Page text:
Some people find the kitchen an inspiring environment in which a particular artistry is practised and refined; I typically look at it as the room where I open cabinets and flick buttons to make food ready for my mouth. When it comes to helping out, I’m a chronic asker, mostly because I often have no idea how to be of service. You’re making a soufflé? Cool. I’ll stand here and… be quiet? I don’t really know what else goes into the making of a soufflé.
My friend Emily made us dinner tonight. I asked her if she needed a hand. I couldn’t help it. She politely refused, and I promptly turned my attention toward the dishes. Dishes are an area I’m comfortable with. Sponge in hand, I leapt into action and didn’t stop scrubbing until everything in the general vicinity of the counter was spic and span.
This is what Emily prepared, by the way – butternut squash galette, complemented with brussel sprouts and mustard butter. Yum:
I’ve been travelling a fair bit lately, and I’ve been fortunate to eat meals prepared by some great friends who have also provided me with a space to crash. Helping them out in return is the least I can do. It’s more than that, though. I’m grateful for the chance to spend that extra bit of time with them. I don’t get a mess of opportunities to prepare meals with others these days, or to put myself to use beyond my own day-to-day needs. It’s a pleasure to help, but it’s an even greater pleasure to feel relied on, even a little bit.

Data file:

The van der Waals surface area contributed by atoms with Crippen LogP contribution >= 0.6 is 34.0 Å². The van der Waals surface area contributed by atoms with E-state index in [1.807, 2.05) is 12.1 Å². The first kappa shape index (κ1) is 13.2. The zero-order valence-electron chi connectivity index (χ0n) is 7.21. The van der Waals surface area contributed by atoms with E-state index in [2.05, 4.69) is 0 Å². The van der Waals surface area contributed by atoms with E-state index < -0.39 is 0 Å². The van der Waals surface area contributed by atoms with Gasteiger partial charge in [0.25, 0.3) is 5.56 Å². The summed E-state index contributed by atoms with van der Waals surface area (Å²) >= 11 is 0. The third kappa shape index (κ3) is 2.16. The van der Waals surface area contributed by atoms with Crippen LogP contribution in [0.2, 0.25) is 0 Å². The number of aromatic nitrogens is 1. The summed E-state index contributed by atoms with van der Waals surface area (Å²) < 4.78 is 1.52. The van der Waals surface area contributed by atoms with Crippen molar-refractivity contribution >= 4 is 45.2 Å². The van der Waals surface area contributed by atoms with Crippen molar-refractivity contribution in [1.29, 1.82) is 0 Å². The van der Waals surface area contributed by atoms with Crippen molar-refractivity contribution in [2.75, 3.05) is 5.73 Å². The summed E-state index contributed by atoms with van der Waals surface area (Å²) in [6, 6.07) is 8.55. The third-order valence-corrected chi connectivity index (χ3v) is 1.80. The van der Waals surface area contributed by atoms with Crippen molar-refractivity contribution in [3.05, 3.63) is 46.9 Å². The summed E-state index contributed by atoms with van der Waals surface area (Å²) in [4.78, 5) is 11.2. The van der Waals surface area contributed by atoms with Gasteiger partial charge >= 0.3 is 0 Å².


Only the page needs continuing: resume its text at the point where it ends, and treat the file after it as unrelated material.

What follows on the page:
According to Emily, helping out with the dishes made me about 45% more awesome, so mission accomplished. One more tip to go.
Tip No. 4: Wait until all the women have gotten on or off an elevator before you get on or off.
“Look, I’m not some chivalry nut or anything, but this small act of politeness is very visual and memorable.”
I don’t take very many elevators. Most of my destinations seem to be no more than a couple of floors off ground level, so I always take the stairs. There have been a couple of occasions recently where I’ve had to catch myself up in order to let women onto elevators ahead of me. (I almost missed one in the effort, which would have left my friend who had already entered high and dry and a tad confused.)